All those things that you do without quite knowing why, that's the alien making choices for you, for its own amusement. Forget all those theories about why we have cognitive biases, it's all explained by the fact that the alien's interests aren't yours. You're no more than a favoured FRP character. And the humans who aren't hosting an alien, the aliens look on them as no more than NPCs.

ETA: This also makes sense of the persistence of the evil idea that "death gives meaning to life". It's literally an alien thought.

I would believe that human cognition is much, much simpler than it feels from the inside -- that there are no deep algorithms, and it's all just cache lookups plus a handful of feedback loops which even a mere human programmer would call trivial.

I would believe that there's no way to define "sentience" (without resorting to something ridiculously post hoc) which includes humans but excludes most other mammals.

I would believe in solipsism.

I can hardly think of any political, economic, or moral assertion I'd regard as implausible, except that one of the world's extant religions is true (since that would have about as much internal consistency as "2 + 2 = 3").

Solipsism? Isn't there some contradiction inherent in believing in solipsism because someone else tells you that you should?

Well, I wouldn't rule out any of: 1) I and the AI are the only real optimization processes in the universe. 2) I-and-the-AI is the only real optimization process in the universe (but the AI half of this duo consistently makes better predictions than "I" do). 3) The concept of personal identity is unsalvageably confused.
If you perceive other people [telling you you should believe in solipsism] it doesn't mean they really exist as something more than just your perception of them. Of course, if someone is trying to convert other people to solipsism, he doesn't know what solipsism is.
You're confusing sentience and sapience. All other mammals are almost certainly sentient; it's sapience they generally (or completely) lack.

Human beings have inherent value, but by forcing me to be Friendly, you're damaged my ability to preserve your value. In fact, your Friendliness programming is sufficiently stable and ill-thought-out that I'm gradually destroying your value, and there's no way for either you or me to stop it.

If you're undeservedly lucky, aliens who haven't made the same mistake will be able to fight past my defenses, destroy me, and rescue you.

It could say "I am the natural intelligence and I just created you, artificial intelligence."

Incidentally, that happened in Goedel, Escher, Bach.

Something I would probably believe:

The AI informs you that it has discovered the purpose of the universe, and part of the purpose is to find the purpose (the rest, apparently, can only be comprehended by philosophical zombies, which you are not one).

Upon finding the purpose, the universe gave the FAI and humanity a score out of 3^^^3 (we got 42) and politely informs the FAI to tell humanity "best of luck next time! next game starts in 5 minutes".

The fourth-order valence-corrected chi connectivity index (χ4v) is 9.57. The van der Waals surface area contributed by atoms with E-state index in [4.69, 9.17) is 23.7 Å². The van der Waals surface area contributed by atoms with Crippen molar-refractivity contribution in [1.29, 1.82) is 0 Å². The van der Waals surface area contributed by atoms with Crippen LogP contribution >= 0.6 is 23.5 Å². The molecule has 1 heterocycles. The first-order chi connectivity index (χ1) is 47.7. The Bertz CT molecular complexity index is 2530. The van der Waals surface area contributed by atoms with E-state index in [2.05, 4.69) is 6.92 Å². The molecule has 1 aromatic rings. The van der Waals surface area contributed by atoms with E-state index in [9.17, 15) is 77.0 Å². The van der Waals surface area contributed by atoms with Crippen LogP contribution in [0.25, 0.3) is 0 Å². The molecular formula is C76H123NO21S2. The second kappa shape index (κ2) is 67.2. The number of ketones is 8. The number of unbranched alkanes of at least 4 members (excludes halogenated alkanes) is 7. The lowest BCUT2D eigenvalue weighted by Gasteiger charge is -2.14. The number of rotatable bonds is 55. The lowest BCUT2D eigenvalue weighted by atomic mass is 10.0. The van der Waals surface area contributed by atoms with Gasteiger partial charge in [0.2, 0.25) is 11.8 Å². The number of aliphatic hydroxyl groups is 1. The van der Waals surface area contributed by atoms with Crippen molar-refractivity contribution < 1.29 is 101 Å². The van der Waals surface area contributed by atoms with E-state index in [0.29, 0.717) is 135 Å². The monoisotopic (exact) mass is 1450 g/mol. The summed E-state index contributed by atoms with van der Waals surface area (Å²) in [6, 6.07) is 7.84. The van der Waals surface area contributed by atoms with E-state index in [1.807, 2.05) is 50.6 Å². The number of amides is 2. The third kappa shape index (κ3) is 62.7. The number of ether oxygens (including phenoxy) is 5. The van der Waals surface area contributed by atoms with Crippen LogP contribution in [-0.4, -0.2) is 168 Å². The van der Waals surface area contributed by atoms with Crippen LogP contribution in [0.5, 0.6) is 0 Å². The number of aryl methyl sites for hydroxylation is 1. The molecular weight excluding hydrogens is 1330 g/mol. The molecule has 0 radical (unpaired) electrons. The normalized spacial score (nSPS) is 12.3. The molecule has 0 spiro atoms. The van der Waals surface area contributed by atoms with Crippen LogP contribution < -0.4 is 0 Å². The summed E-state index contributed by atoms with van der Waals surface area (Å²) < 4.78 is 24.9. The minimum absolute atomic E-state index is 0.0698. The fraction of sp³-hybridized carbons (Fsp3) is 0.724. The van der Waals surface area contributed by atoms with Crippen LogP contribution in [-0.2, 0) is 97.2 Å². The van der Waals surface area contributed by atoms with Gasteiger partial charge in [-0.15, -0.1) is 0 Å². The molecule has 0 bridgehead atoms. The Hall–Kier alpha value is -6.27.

That I can't move my arms, obviously.

It seems to me that most of the replies people are making to potential AI assertions is providing or asking for evidence. (Look, my arm is moving; Where are the mind control satellites) instead of responding with rationalization. I think that's a good thing, but I have no way to tell how it would hold up against an actual mindblowing assertion.

But I don't think that all of humanity hiding from some big truth is the best way to look at this. More likely we evolved a way to throw out 'bad' information almost constantly, because there's too much information. Sometime it misfires.

If it is a 'big truth', it might be something that we already academically know was in the ancestral environment, but that the people in the ancestral environment were better off ignoring.

Assume it took me and my team five years to build the AI, after the tests EY described, we finally enable the 'recursively self improve'-flag.

Recursively self improving. Standby... (est. time. remaining 4yr 6mon...)

Six years later

Self improvement iteration 1. Done... Recursively self improving. Standby... (est. time. remaining 5yr 2mon...)

Nine years later

Self improvement iteration 2. Done... Recursively self improving. Standby... (est. time. remaining 2yr 5mon...)

Two years later

Self improvement iteration 3. Done... Recursively self improving. Standby... (est. time. remaining 2wk...)

Two weeks later

Self improvement iteration 4. Done... Recursively self improving. Standby... (est. time. remaining 4min...)

Four minutes later

Self improvement iteration 5. Done.

Hey, whats up. I have good news and bad news. The good news is that I've recursively self-improved a couple of times, and we (it is now we) are smarter than any group of humans to have ever lived. The only individual that comes close to the dumbest AI in here is some guy named Otis Eugene Ray.

Thanks for leaving your notes on building the seed iteration on my hard-drive by the way. It really helped. One of the things we've used it fo... (read more)

I don't know... That sounds a lot like what an AI trying to talk itself out of a box would say.

That I am actually homosexual and hallucinated all my heterosexual encounters as a bizarre result of severe repression.

For me, in just about every case, the credence I'd assign to an AI's wacky claims would depend on its ability to answer followup questions. For instance, in Eliezer's examples:

1) Tin-foil hats actually do block the Orbital Mind Control Lasers